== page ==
And to think, I discovered him in the Denver airport, when I needed a book to read on the next leg of a flight.
Auster’s novels are like Matryoshka dolls, & are best read in as few sittings as possible. He casts a spell, & you don’t want to break it.
Here, he tells the unraveling of a man from novelist & husband to roaming terrorist, from his best friend’s perspective over 20 years. You can’t put it down. So go pick it up.
Nov 21, 2019 rated it really liked it  ·  review of another edition
4.5 stars. Vintage Auster, bursting with life in all its strangeness.

"Anything can happen. And I've way or another, it always does"
Mark Hennion
Apr 11, 2014 rated it it was amazing  ·  review of another edition
Shelves: literary, favorites
A reviewer from New York Time Magazine is blurbed inside the trade edition of Leviathan saying that this book is "Auster's most accessible, engaging book." I often roll my eyes at most of the blurbs and reviews given to my favorite authors, most often I suppose because one actually wonders whether the reviewer actually read the book and gave it more than the barest treatment to prepare a review.

In this case, my opinion falters. Leviathan is Auster's best work, and I feel a far better word than a
Mar 20, 2015 rated it really liked it  ·  review of another edition
I really enjoyed this book. It was a very quick read, but the story and the writing were compelling.

Peter Aaron, a writer, tells this story of his best friend Benjamin Sachs, also a writer. The book starts with Peter telling us about Ben's death in the 1990's -- he accidently blew himself to pieces on the side of a road in Wisconsin while making a bomb -- and how Peter has to write Ben's story before the authorities figure out who the dead man is. Then Peter starts at the beginning -- how he an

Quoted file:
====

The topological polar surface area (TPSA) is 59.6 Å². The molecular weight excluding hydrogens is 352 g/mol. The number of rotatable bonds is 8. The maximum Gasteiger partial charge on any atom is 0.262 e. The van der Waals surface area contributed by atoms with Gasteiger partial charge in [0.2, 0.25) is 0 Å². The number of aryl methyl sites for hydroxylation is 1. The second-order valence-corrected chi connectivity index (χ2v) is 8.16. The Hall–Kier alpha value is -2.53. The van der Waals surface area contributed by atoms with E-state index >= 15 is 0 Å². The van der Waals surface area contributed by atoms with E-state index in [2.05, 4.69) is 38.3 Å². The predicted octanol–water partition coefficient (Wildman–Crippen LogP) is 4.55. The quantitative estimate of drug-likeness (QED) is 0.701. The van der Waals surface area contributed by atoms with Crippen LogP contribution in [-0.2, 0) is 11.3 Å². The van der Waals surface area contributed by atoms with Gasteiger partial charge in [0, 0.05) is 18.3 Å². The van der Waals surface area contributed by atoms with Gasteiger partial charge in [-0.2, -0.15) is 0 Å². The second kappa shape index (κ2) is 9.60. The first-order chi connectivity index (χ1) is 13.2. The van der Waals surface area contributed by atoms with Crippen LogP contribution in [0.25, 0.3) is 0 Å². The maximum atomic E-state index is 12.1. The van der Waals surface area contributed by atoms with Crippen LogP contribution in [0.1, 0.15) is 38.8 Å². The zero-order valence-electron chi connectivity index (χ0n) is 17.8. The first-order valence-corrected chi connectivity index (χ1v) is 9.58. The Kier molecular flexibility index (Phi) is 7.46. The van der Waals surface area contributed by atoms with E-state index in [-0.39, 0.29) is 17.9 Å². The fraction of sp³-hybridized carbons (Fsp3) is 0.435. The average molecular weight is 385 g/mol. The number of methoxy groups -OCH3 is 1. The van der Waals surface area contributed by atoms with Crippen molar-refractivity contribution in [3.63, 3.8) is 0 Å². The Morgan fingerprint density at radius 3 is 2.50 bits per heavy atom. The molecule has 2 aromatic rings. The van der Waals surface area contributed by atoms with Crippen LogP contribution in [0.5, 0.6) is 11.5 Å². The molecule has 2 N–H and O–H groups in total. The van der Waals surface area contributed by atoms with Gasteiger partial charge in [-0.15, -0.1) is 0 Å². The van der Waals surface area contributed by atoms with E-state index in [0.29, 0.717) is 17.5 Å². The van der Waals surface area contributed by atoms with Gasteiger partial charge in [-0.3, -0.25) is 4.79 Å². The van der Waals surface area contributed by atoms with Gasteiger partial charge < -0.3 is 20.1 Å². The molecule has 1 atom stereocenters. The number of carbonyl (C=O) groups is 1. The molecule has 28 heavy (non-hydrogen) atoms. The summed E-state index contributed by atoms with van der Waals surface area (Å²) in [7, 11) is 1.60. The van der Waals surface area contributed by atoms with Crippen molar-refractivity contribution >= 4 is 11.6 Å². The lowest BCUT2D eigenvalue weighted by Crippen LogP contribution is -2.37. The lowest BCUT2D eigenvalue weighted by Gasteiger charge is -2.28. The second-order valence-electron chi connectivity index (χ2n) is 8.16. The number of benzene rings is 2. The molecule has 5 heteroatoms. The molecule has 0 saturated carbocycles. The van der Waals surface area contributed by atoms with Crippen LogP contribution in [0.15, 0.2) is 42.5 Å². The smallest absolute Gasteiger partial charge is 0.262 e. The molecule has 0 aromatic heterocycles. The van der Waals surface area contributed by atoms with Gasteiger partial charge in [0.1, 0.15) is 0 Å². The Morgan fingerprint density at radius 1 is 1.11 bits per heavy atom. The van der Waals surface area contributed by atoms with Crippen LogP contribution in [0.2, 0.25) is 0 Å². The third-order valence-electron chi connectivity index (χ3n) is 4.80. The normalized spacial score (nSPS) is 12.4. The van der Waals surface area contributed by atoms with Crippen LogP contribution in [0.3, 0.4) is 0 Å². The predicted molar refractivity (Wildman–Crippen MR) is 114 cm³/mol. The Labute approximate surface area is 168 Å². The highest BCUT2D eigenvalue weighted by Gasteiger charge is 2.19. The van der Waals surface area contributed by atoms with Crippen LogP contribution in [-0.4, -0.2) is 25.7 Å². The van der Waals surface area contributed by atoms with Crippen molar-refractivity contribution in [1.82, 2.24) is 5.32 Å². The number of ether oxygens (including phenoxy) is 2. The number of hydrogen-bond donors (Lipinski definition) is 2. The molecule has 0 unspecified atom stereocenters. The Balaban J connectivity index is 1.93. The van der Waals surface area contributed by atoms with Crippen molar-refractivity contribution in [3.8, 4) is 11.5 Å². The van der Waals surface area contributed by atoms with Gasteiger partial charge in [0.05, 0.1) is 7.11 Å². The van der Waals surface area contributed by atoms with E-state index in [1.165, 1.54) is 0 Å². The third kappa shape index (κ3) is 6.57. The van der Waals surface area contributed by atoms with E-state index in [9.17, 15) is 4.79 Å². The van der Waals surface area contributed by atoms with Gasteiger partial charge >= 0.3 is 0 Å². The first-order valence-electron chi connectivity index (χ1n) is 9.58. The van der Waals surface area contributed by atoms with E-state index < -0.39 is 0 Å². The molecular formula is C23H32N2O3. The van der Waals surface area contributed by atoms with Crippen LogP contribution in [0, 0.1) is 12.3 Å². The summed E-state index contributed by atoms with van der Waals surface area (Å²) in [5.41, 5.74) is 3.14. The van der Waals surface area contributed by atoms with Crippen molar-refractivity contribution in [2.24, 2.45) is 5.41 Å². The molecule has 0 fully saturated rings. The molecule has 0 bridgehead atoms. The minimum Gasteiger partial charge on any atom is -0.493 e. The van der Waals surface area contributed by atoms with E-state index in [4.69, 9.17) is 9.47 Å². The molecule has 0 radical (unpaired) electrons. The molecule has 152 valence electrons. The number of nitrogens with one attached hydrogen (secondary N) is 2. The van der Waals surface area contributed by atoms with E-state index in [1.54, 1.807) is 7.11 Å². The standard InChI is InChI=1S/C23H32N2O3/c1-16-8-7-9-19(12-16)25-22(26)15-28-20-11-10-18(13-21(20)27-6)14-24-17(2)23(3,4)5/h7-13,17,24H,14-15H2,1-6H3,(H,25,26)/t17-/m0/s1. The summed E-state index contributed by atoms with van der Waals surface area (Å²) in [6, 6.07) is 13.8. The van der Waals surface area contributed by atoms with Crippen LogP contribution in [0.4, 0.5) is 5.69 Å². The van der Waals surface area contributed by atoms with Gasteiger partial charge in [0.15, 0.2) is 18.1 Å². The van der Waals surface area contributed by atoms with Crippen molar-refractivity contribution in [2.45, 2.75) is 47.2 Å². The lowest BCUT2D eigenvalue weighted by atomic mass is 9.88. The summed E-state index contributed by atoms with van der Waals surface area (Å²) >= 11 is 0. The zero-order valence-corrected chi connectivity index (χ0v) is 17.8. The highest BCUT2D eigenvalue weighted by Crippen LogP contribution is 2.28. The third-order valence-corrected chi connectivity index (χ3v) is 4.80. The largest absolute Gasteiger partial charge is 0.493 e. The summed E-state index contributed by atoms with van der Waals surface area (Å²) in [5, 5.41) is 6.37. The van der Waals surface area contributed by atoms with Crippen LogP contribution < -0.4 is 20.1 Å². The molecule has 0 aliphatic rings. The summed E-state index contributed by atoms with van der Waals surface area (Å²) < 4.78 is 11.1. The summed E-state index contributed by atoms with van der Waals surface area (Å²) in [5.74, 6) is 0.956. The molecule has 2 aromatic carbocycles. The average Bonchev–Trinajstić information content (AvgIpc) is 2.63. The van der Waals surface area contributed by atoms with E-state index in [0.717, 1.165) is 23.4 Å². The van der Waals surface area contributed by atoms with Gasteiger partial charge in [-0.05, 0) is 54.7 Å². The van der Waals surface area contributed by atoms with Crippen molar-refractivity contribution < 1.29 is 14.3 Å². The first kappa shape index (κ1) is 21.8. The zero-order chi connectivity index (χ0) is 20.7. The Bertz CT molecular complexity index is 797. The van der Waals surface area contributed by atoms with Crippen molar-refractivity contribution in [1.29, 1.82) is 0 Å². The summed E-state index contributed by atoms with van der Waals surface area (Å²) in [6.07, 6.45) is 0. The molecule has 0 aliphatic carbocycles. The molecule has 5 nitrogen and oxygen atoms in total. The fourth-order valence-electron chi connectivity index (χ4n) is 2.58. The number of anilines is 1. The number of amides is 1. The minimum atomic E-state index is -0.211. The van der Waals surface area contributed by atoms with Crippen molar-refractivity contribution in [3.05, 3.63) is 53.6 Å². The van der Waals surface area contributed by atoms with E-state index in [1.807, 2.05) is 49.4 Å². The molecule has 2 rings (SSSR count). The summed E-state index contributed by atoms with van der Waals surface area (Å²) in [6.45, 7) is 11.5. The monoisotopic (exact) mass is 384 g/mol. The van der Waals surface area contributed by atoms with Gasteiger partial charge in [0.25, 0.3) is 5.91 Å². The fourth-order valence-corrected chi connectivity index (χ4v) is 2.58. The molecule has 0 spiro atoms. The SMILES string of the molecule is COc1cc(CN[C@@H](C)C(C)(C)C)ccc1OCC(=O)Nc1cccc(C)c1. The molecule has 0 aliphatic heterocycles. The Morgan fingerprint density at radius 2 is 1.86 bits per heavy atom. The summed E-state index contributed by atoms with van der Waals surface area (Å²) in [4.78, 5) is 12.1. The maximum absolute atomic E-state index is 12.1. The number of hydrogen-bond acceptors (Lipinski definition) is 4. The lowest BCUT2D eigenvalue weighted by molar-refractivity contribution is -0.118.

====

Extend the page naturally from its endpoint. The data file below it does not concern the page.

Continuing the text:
Feb 10, 2012 rated it it was amazing  ·  review of another edition
Shelves: fiction
Elegant Examination Of One Character's Descent Into Madness

Noted Brooklyn, New York-based novelist Paul Auster is in fine form in his novel "Leviathan", which can be regarded as an interesting, highly literate, example of crime fiction which ought to resonate with anyone interested in seeing a character's descent into madness. In this early 1990s novel, Auster has cast himself as a fictional doppelganger, the novelist Peter Aaron, who witnesses the gradual descent into madness by his best friend
I love Auster, and "The New York Trilogy" is probably up there in my top ten books. But "Leviathan" left me deeply unsatisfied. Overall, the structure did not work for me, and while some of the themes and tropes are vintage Auster this time they didn't coalesce.

There was a lot in here, as Sachs trashes one part of his life after another in some search of who-knows-what (success? identity? self-respect?) that just felt repetitive and monotonous. It's not that Sachs is unlikable, but something wo
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Paul Auster is the bestselling author of Report from the Interior, Winter Journal, Sunset Park, Invisible, The Book of Illusions, and The New York Trilogy, among many other works. He has been awarded the Prince of Asturias Prize for Literature, the Prix Médicis Étranger, the Independent Spirit Award, and the Premio Napoli. He is a member of the American Academy of Arts and Letters, the American Ac ...more